Unlike the Lurie Garden or the Highline, this project is done entirely without hired help. It has required both money (although a fraction of what it would take to have landscapers involved) and time (but this has been a joy, especially during our plague year). There are still plenty of remnants of the original contractor landscaping that accompanied the construction of the house. I don’t have the heart to cut down the dwarf Japanese red maple in front of the house or the larger Japanese red maple, Enkianthus and the two Kousa dogwoods in the back. Those can remain as specimen plants but I won’t plant any more non-natives. Invasive and overused groundcovers Vinca minor and Pachysandra terminalis still dominate much of the hill above the driveway, even as I slowly replace them with native plants.

A birdfeeder (mounted on a pole from an old rooftop car rack) from “https://www.etsy.com/listing/1004294603/modern-bird-feeder-gray-birdhouse-bird”>Ironbrain amidst native plants such as Aquilegia canadensis, Wild Columbine, with some non-native Chaenomeles speciosa, Flowering Quince, to the right that came with the house.

With a half-acre of steeply sloped property rising fifty feet, it proves unfeasible to undertake total eradication and restoration overnight, so while keeping an overall vision for the entirety in mind, I have focused on individual areas. In these areas, I have tried to take an approach borrowed from Rainer and West, from Oudolf’s designs, and from James Golden’s groundbreaking garden at Federal Twist, which I visited a couple of years ago. Instead of the “plop a plant” approach, in which a plant is buried in mulch, I am out to create areas in which plants themselves are the mulch, preventing weeds from getting through by their sheer exuberance. Let them climb atop one another, let them compete. I want a riot of life. I’d rather edit out plants than add mulch, even when the plants are six inches tall instead of six feet tall (as at Federal Twist). Imported specimen plants plopped in mulch, surrounded by lawn nobody ever uses are a lazy aesthetic. Surely we can do better.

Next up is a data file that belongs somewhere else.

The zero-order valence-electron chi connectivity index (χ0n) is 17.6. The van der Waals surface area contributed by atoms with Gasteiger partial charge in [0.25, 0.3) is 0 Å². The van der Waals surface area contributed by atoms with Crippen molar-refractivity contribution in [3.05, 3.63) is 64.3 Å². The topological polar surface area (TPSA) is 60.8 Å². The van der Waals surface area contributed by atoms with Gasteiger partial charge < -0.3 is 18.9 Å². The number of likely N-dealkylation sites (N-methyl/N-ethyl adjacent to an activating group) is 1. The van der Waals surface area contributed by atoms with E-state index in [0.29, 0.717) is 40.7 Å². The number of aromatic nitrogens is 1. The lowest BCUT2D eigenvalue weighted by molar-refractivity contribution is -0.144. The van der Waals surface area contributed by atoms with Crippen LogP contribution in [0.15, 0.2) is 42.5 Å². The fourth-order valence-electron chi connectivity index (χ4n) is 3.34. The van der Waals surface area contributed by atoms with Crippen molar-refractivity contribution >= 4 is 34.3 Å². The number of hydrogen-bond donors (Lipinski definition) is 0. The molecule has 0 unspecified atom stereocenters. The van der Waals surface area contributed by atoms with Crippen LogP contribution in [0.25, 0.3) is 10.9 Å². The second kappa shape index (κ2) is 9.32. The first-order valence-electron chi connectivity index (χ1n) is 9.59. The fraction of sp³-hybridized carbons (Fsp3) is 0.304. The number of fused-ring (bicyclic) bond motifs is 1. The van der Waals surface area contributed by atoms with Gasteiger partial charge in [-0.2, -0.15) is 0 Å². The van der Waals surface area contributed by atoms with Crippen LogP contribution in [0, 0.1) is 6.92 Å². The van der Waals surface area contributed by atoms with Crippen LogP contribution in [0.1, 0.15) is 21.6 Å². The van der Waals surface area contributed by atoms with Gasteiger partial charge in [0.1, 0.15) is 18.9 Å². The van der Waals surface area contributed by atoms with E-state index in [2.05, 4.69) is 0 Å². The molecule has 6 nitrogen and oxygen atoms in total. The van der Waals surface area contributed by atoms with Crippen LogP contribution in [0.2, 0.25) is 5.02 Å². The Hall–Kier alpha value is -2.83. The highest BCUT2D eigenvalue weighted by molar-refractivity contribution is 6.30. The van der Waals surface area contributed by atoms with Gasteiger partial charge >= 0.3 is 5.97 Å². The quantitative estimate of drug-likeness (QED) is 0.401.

Tiarella cordifolia, Allegheny Foamflower, is probably my most common native now. Why bother with exotics that are less interesting and have little benefit to our ecosystem?


Native Plant Podcasts

Learning about native plants requires some effort, but that education itself can be deeply pleasurable—not only do you learn what to grow on your property and how to grow it, you learn about the landscape around you, uncovering the natural wonders already here and the invasive thugs that threaten the national park you are creating in your back yard. There are so many gorgeous, beautiful books out there. I find myself fatally drawn to them. Where will these go? I suppose one day I will remove the architecture books from a shelf in my office and put them in the basement or maybe sell them. It’d be for the best.

While I garden, I like to listen to talk shows of some kind. In the late afternoon, I listen to the Julie Mason show on SiriusXM POTUS to get a hype-free sense of what is going on Washington, but in mornings I like to listen to podcasts and about half of the podcasts I listen to are about plants.

This may seem counter-intuitive since, of course, there are no visuals, but if you are gardening or, for that matter, going for a jog, you can educate yourself on North American native plants. Here’s a list of some of the best. I’ve posted each podcast’s web site, but if you listen in the Apple Podcast application on your iPhone, you can just search for the names of the podcasts and subscribe to them directly there.

In Defense of Plants

The first podcast isn’t entirely about native plants, since its focus is global. Ph.D. candidate Matt Candeias is an enthusiastic guide to the world of botany and his obsession with plants is infectious. There aren’t many better ways to get excited about plants. Matt finds weird and wonderful topics, insightful guests from the world of botanical research, and is a top-notch interviewer. Matt also maintains a blog at www.indefenseofplants.com

A Way to Garden with Margaret Roach

Margaret Roach has decades of gardening experience and is one of America’s most loved writers about gardening. Margaret’s podcast usually consists of an interview with a noted authority on matters such as composting, milkweed, attracting birds butterflies, native plants, as well as food and many other topics. Not all topics are native-plant oriented, but that’s fine too. She often teams up with Ken Druse to discuss topical themes and answer questions. While the rest of these podcasts are useful sources of information, Margaret’s podcast—as well as the excellent (and newly revised) book the podcast is named after—is particularly informative for gardeners. I have learned a huge amount from Margaret (and Ken) and am grateful whenever I hear her. Margaret also maintains a blog at her site.

I won’t mention it separately since I ‘m really only covering actively maintained podcasts here, but the archives of Ken’s Real Dirt podcast are full of useful information for gardeners as well.

Wild Plant Culture